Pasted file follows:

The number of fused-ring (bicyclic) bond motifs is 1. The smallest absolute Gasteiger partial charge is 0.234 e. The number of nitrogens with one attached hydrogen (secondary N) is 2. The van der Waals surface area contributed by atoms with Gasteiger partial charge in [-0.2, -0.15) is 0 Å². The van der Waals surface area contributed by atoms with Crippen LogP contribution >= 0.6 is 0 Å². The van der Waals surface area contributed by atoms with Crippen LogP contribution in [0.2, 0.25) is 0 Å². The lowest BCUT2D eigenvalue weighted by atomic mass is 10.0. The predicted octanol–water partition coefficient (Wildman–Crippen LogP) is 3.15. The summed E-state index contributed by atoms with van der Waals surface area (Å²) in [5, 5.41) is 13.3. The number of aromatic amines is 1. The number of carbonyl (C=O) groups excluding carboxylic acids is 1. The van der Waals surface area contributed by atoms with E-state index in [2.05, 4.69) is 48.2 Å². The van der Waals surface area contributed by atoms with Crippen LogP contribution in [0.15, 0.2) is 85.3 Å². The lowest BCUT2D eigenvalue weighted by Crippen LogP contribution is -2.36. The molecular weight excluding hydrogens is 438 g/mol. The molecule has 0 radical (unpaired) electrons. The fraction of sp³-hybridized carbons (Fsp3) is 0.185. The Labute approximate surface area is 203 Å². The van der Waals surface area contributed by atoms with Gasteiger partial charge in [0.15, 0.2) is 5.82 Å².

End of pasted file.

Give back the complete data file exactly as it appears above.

The number of fused-ring (bicyclic) bond motifs is 1. The smallest absolute Gasteiger partial charge is 0.234 e. The number of nitrogens with one attached hydrogen (secondary N) is 2. The van der Waals surface area contributed by atoms with Gasteiger partial charge in [-0.2, -0.15) is 0 Å². The van der Waals surface area contributed by atoms with Crippen LogP contribution >= 0.6 is 0 Å². The van der Waals surface area contributed by atoms with Crippen LogP contribution in [0.2, 0.25) is 0 Å². The lowest BCUT2D eigenvalue weighted by atomic mass is 10.0. The predicted octanol–water partition coefficient (Wildman–Crippen LogP) is 3.15. The summed E-state index contributed by atoms with van der Waals surface area (Å²) in [5, 5.41) is 13.3. The number of aromatic amines is 1. The number of carbonyl (C=O) groups excluding carboxylic acids is 1. The van der Waals surface area contributed by atoms with E-state index in [2.05, 4.69) is 48.2 Å². The van der Waals surface area contributed by atoms with Crippen LogP contribution in [0.15, 0.2) is 85.3 Å². The lowest BCUT2D eigenvalue weighted by Crippen LogP contribution is -2.36. The molecular weight excluding hydrogens is 438 g/mol. The molecule has 0 radical (unpaired) electrons. The fraction of sp³-hybridized carbons (Fsp3) is 0.185. The Labute approximate surface area is 203 Å². The van der Waals surface area contributed by atoms with Gasteiger partial charge in [0.15, 0.2) is 5.82 Å².